The derivation

Put the derivative of the effective potential term (from the equation of motion) into quadratic form (to find critical values)

r*^2 - L*^2r + 3L*^2 = 0

Where

r* = r/M, and L* = L/mM

Then divide through by L*^2 and manipulate to get

r*^2/L*^2 = r* - 3 [saving this for a later
substitution]

Setting dr = 0 in the Schwarzschild metric and
substituting dphi = (L*/r*^2)dTau the metric becomes

dTau^2 = (1 - 2/r*)dt^2 - (L*^2/r*^2)dTau^2

To find the ratio dTau^2/dt^2 divide through by the
bookkeeper time dt^2 and simplify to

(dTau/dt)^2 = (1 - 2/r*) / (1 + L*^2/r*^2)

Now substitute 1/(r*-3) for L*^2/r*^2 and simplify to

dTau/dt = (1 - 3M/r)^1/2

What natural phenomena does this describe? It has to do with relativity theory so it should be easy for you.

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You don't want to talk physics, and you don't want anybody else to talk physics, and I will embarrass you. Capiche, bruce?

MeNotYou: guys like this are the bane of the internet. It's important not to let them get in the way of your learning. That's why they're here. No other reason. It's not as if they say actually this guy is wrong, it goes like this... Instead they will start a whole pile of unpleasantness in an attempt to derail a thread and scare you away. Be alert for it.

Embarrass me? Troll.

Troll. You really are the goofball in the video I reviewed.

This one. It is hilarious. The resident crank, John Duffield, at his best.

Troll. You really are the goofball in the video I reviewed. You should be sorry for your intellectual dishonesty. Have all the discussion you want just don't include the nonsense comments on GR.

Bruce you are not talking to the question under discussion, or the physics. Your posts more closely meet the criteria of trolling than Farsight's.

http://curezone.com/forums/troll.asp
An "Internet troll" or "Forum Troll" or "Message Board Troll" is a person who posts outrageous message to bait people to answer. Forum Troll delights in sowing discord on the forums. A troll is someone who inspires flaming rhetoric, someone who is purposely provoking and pulling people into flaming discussion. Flaming discussions usually end with name calling and a flame war.

I am not defending Farsight's comments in this. A person could offer wrong or bad information without trolling. It is far more difficult to avoid the label, when what you are doing is focusing on the poster in a derogatory manner, rather than on the subject under discussion. If you do not agree with how he is explaining the question or subject, offer what you believe is a more accurate answer, or explanation. Explain why his response is wrong or in error. Just flaming anyone's comments or a poster personally, is not constructive. It is by the deffinition above "Trolling".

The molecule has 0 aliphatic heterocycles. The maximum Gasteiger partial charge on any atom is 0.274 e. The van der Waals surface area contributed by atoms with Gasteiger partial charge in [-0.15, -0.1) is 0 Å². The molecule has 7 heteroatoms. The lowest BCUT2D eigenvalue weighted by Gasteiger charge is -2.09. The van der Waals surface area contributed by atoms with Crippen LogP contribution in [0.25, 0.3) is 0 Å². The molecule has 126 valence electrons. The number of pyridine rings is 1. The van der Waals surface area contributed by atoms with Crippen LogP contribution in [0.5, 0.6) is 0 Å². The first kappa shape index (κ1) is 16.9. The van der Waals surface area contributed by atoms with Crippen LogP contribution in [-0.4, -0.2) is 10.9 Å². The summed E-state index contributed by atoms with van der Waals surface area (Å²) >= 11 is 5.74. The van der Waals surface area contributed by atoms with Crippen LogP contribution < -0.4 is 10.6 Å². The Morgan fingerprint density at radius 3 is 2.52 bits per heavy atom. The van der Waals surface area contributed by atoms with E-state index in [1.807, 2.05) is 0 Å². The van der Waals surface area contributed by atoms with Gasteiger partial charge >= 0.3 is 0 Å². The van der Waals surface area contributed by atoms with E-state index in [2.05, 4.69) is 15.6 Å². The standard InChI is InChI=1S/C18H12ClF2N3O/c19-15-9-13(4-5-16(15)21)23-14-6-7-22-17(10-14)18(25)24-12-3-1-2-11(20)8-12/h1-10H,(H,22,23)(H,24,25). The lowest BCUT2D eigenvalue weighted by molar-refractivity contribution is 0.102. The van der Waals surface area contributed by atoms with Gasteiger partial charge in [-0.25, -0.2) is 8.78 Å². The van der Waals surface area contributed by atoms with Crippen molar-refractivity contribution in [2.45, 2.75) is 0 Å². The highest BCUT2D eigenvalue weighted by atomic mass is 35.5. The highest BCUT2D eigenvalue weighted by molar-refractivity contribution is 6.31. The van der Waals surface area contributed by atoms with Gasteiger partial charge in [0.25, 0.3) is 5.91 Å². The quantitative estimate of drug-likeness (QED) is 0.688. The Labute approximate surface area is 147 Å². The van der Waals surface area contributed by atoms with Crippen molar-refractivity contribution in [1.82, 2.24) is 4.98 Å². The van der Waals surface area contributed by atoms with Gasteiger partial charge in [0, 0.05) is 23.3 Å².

This one. It is hilarious. The resident crank, John Duffield, at his best.

I guess I should watch the entire interview. I can't get past the comment about his disillusionment concerning the focus of his daughters physic class. That's right after he says he's been interested in physics his entire life. ?. A prelude for his writing his crank book.

No, in context he's talking about electromagnetism. And everybody can read it, so you cannot hope to get away with your assertion.
Apparently anybody can read it but you. Maxwell is clearly talking about the natural inclination of what one thinks in mechanics, but then he doesn't use that inclination in anything that follows.

How about this. You are all half-right? I called cobb and talked him reluctantly into a sneak preview of his treatise. His position was quite simple: If , under the principal of equivalence, one man's kinematically viewed acceleration (inertial observer watching a baseball in flight) is another man's gravitation (the flea on the ball), then both the kinematic (geometrical) and the kinetic (gravitation, the flea) observations are equally valid. Therefore, general relativity, which necessarily has a massless "test" body, cannot in fact account for Einstein's own "relativity of inertia" (increased mass when masses are "piled up") because it cuts out the force dependent / kinetic component. The equation cobb deduced is mindblowing. I am convinced it is right, and that we were always neglecting a term in the conclusion that "g = a" in freefall. This guy a crackpot or genius? (ref: "a third new science"). I just entered his contest, so we shall see.

Bruce you are not talking to the question under discussion, or the physics. Your posts more closely meet the criteria of trolling than Farsight's.

I am not defending Farsight's comments in this. A person could offer wrong or bad information without trolling. It is far more difficult to avoid the label, when what you are doing is focusing on the poster in a derogatory manner, rather than on the subject under discussion. If you do not agree with how he is explaining the question or subject, offer what you believe is a more accurate answer, or explanation. Explain why his response is wrong or in error. Just flaming anyone's comments or a poster personally, is not constructive. It is by the deffinition above "Trolling".